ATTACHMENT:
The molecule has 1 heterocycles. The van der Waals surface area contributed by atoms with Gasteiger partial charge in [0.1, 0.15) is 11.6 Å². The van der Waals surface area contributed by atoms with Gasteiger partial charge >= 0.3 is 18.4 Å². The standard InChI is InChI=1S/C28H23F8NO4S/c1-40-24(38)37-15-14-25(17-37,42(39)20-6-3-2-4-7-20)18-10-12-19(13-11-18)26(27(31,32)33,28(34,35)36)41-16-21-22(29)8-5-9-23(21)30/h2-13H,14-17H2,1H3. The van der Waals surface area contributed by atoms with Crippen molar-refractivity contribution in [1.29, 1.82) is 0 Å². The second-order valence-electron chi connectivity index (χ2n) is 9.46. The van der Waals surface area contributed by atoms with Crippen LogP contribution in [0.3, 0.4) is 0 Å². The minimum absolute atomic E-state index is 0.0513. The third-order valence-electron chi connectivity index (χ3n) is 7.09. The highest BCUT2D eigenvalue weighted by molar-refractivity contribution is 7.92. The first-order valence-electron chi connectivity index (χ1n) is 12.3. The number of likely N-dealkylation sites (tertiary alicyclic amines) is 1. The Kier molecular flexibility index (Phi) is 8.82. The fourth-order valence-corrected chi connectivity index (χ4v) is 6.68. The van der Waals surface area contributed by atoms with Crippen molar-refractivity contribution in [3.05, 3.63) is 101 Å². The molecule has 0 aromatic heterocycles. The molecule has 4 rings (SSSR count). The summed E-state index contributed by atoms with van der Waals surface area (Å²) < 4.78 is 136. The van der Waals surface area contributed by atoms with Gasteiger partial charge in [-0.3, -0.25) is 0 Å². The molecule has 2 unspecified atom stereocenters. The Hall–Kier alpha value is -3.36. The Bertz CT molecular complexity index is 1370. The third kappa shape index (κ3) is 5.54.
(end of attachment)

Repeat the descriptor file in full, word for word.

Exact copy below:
The molecule has 1 heterocycles. The van der Waals surface area contributed by atoms with Gasteiger partial charge in [0.1, 0.15) is 11.6 Å². The van der Waals surface area contributed by atoms with Gasteiger partial charge >= 0.3 is 18.4 Å². The standard InChI is InChI=1S/C28H23F8NO4S/c1-40-24(38)37-15-14-25(17-37,42(39)20-6-3-2-4-7-20)18-10-12-19(13-11-18)26(27(31,32)33,28(34,35)36)41-16-21-22(29)8-5-9-23(21)30/h2-13H,14-17H2,1H3. The van der Waals surface area contributed by atoms with Crippen molar-refractivity contribution in [1.29, 1.82) is 0 Å². The second-order valence-electron chi connectivity index (χ2n) is 9.46. The van der Waals surface area contributed by atoms with Crippen LogP contribution in [0.3, 0.4) is 0 Å². The minimum absolute atomic E-state index is 0.0513. The third-order valence-electron chi connectivity index (χ3n) is 7.09. The highest BCUT2D eigenvalue weighted by molar-refractivity contribution is 7.92. The first-order valence-electron chi connectivity index (χ1n) is 12.3. The number of likely N-dealkylation sites (tertiary alicyclic amines) is 1. The Kier molecular flexibility index (Phi) is 8.82. The fourth-order valence-corrected chi connectivity index (χ4v) is 6.68. The van der Waals surface area contributed by atoms with Crippen molar-refractivity contribution in [3.05, 3.63) is 101 Å². The molecule has 0 aromatic heterocycles. The molecule has 4 rings (SSSR count). The summed E-state index contributed by atoms with van der Waals surface area (Å²) < 4.78 is 136. The van der Waals surface area contributed by atoms with Gasteiger partial charge in [-0.3, -0.25) is 0 Å². The molecule has 2 unspecified atom stereocenters. The Hall–Kier alpha value is -3.36. The Bertz CT molecular complexity index is 1370. The third kappa shape index (κ3) is 5.54.